The Rum Classification Dilemma

Let me start off by saying that if you're looking to get into rum, there's no better online destination I've found than Matt Pietrek's Cocktail Wonk blog. Not only does Matt go into extreme detail about some of the geekier, scientific details of production, he manages to do it all with great photos and an approachable attitude. Never once in reading his work have I felt like I was being lectured, or learning from a man that I would never actually want to meet! More importantly, his blog is the exact opposite of this blog. I don't think I'm that great of a writer, but I can write fast. I make grammar mistakes, there are always typos, but there is new content just about every day. Matt, on the other hand, may only add a new post every few weeks, but when he does the work is substantial and all-encompassing. I've been utterly captivated by his website for the last few months, especially since my Bordeaux and Burgundy duties have taken serious time away from my spirits researching. I'm happy to say, however, that thanks to Matt, some speed tasting, my friend Martin Cate, and a number of great books about rum that have been released over the last year, I think I'm back up to market speed. While I've always thought I knew a little something about the category, I took my finger off the pulse of the underground and that's my fault. No longer!

One of the most interesting conversations happening in the rum world right now relates to how we talk about rum (Matt actually attended a panel at the recent Tales of the Cocktail called "Moving Beyond Colour" that you can read about here). As you may or may not know, rum is often labeled and categorized by color: gold, dark, white, etc. The Coruba Dark Jamaican rum pictured above (we have it available in liters), made by J. Wray & Nephew is such an example. You'll sometimes hear dark rums like this referred to as "Planter's rums" as well because of their role in the famous Planter's Punch cocktail, a classic tiki drink made with dark rum and plenty of fresh juices. What a number of industry professionals are pushing for, however, is a new way of thinking about rum via a new classification system, one rooted specifically in how a rum is produced. I'd check out Matt's article linked above if you want to see all of the different takes on the issue, but I'm going to post Martin's system from his Smuggler's Cove book/bar here as I think it's the easiest to understand for those of you coming from a whiskey background:

- Pot Still (unaged, lightly aged, aged, long aged)

- Blended (lightly aged, aged, long aged)

- Column Still (lightly aged, aged, long aged)

- Black (pot still, blended, blended overproofed)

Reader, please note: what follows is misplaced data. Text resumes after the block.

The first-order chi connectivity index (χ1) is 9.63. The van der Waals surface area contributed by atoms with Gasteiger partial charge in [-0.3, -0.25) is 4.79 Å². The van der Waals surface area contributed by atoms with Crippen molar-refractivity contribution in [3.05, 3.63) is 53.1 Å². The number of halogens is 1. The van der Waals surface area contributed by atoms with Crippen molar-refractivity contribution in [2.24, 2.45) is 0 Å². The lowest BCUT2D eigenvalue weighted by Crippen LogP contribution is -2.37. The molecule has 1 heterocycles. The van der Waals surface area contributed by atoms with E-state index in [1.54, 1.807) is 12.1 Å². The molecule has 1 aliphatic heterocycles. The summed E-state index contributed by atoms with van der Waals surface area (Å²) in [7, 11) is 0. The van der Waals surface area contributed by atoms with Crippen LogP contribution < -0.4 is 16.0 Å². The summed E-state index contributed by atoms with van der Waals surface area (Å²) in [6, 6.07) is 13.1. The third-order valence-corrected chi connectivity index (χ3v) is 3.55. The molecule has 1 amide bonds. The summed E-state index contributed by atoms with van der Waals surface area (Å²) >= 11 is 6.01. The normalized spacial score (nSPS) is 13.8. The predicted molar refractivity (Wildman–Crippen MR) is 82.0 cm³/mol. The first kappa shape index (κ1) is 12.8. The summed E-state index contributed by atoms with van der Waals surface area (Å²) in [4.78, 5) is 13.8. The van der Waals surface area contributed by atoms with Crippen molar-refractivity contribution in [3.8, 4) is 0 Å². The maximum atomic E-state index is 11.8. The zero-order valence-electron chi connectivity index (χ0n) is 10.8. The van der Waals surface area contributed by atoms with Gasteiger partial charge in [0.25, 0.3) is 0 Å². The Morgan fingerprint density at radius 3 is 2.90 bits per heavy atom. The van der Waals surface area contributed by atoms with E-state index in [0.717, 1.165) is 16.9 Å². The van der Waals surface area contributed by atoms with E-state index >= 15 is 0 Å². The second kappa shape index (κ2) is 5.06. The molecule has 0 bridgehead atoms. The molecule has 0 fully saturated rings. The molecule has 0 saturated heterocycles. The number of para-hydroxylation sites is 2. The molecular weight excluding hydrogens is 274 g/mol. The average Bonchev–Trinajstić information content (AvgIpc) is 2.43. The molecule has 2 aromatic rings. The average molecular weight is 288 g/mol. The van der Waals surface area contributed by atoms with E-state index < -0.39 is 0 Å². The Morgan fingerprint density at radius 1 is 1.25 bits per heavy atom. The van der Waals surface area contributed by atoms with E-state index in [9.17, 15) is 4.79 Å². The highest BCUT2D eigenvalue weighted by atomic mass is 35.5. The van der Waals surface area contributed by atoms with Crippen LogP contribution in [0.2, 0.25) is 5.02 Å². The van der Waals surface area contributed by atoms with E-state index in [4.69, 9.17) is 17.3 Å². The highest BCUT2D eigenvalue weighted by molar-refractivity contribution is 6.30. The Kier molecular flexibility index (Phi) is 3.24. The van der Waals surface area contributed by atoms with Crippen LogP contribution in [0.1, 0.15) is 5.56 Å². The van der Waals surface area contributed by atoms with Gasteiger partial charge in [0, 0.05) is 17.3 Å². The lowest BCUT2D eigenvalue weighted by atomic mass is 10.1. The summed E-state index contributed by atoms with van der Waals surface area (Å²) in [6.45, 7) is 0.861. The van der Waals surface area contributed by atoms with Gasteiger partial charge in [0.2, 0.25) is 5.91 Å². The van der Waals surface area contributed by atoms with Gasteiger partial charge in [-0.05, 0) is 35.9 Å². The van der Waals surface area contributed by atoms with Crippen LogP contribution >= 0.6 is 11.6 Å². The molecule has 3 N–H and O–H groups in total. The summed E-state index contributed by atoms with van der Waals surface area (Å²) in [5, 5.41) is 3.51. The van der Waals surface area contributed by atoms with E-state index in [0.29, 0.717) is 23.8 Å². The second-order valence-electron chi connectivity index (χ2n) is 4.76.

- Cane (Coffey still aged, pot still unaged, pot still aged)

- Cane Martinique AOC (blanc, vieux, long aged)

- Pot Still Cachaça (unaged, aged)

Phew! You can see how complex the rum category is now, right? There are so many different types of rums out there that it can be difficult to manage if you don't know exactly what you're getting into. Many of you already understand the different between pot still spirits (single malt Scotch, Cognac) and column still spirits (Bourbon, rye, Canadian whiskey, Armagnac), but rum (much like blended Scotch) often uses both in a blend. Black refers to rums that have added color and sometimes sugar. Cane refers to rums made from sugarcane juice/syrup rather than molasses. Martinique has its own protected appellation for rhum (like Bordeaux or Burgundy), so it's listed separately. And then there's Brazilian Cachaça. 

If you're curious as to which rums at K&L fit into which categories, stay tuned. We'll get there. Understanding how rum is made is paramount to moving beyond many of its misunderstandings. 

-David Driscoll


The Doctor Is In

Every now and again a spirit sneaks in under the radar and manages to succeed solely on word of mouth press and niche internet popularity (you know, the way Pappy Van Winkle originally started before it became a giant shit storm), surprising you entirely with both its quality and affordability. It doesn't happen often these days, but when it does happen it can be quite exciting. The Doctor Bird rum is such an example. I can see why this bottle has captured the imagination of our insider crowd right now.

Brought in by Two James Distillery in Detroit, Doctor Bird is made from Worthy Park pot still rum, aged for more than six years in Jamaica before being shipped to Michigan and filled into fresh Moscatel Sherry Casks. Those of you who enjoyed the tropical funk and ester-driven flavors of our recent Golden Devil releases will go bananas for this. It's bottled at 100 proof, has a lovely sweet wine finish (reminiscent of something like the Glenmorangie Nectar d'Or aged in Sauternes casks), and it comes in at a more than reasonable $24.99 (at least for now it does). 

In this budding age of rum rejuvenation, we've seen a growing interest in the unsweetened, unadulterated rums of both Barbados and Jamaica, but in my mind there's no question which island has the upper hand in terms of character. I've been quite pleased with the new full proof releases from Foursquare that have had our spirits customers buzzing over the last few months, and I've been even more excited about how crazy the demand has been. They're fun, tasty, and they're dialed up at the high proofs that today's modern spirits fans are looking for.